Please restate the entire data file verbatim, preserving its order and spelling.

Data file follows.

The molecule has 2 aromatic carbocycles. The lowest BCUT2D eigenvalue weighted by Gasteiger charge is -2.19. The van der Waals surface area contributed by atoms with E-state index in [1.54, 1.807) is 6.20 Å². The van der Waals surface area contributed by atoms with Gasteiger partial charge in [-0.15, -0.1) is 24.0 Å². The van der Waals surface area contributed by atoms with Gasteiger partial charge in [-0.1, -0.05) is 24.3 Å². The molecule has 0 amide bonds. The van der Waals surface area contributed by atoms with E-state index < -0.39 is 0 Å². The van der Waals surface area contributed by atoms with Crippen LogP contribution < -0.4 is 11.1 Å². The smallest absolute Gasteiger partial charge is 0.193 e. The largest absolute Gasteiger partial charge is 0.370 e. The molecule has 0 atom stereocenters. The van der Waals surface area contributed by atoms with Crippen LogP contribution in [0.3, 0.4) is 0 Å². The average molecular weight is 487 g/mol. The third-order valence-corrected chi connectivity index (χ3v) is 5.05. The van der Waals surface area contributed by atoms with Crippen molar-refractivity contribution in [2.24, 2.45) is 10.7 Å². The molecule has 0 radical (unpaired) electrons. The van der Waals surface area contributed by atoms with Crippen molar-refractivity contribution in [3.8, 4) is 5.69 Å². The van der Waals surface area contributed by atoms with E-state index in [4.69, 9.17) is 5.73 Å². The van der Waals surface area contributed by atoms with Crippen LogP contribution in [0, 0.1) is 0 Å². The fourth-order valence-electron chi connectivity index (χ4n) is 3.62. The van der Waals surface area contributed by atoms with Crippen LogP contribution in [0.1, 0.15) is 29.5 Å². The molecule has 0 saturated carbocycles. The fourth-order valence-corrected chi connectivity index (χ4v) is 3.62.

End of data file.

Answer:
The molecule has 2 aromatic carbocycles. The lowest BCUT2D eigenvalue weighted by Gasteiger charge is -2.19. The van der Waals surface area contributed by atoms with E-state index in [1.54, 1.807) is 6.20 Å². The van der Waals surface area contributed by atoms with Gasteiger partial charge in [-0.15, -0.1) is 24.0 Å². The van der Waals surface area contributed by atoms with Gasteiger partial charge in [-0.1, -0.05) is 24.3 Å². The molecule has 0 amide bonds. The van der Waals surface area contributed by atoms with E-state index < -0.39 is 0 Å². The van der Waals surface area contributed by atoms with Crippen LogP contribution < -0.4 is 11.1 Å². The smallest absolute Gasteiger partial charge is 0.193 e. The largest absolute Gasteiger partial charge is 0.370 e. The molecule has 0 atom stereocenters. The van der Waals surface area contributed by atoms with Crippen LogP contribution in [0.3, 0.4) is 0 Å². The average molecular weight is 487 g/mol. The third-order valence-corrected chi connectivity index (χ3v) is 5.05. The van der Waals surface area contributed by atoms with Crippen molar-refractivity contribution in [2.24, 2.45) is 10.7 Å². The molecule has 0 radical (unpaired) electrons. The van der Waals surface area contributed by atoms with Crippen molar-refractivity contribution in [3.8, 4) is 5.69 Å². The van der Waals surface area contributed by atoms with E-state index in [4.69, 9.17) is 5.73 Å². The van der Waals surface area contributed by atoms with Crippen LogP contribution in [0, 0.1) is 0 Å². The fourth-order valence-electron chi connectivity index (χ4n) is 3.62. The van der Waals surface area contributed by atoms with Crippen LogP contribution in [0.1, 0.15) is 29.5 Å². The molecule has 0 saturated carbocycles. The fourth-order valence-corrected chi connectivity index (χ4v) is 3.62.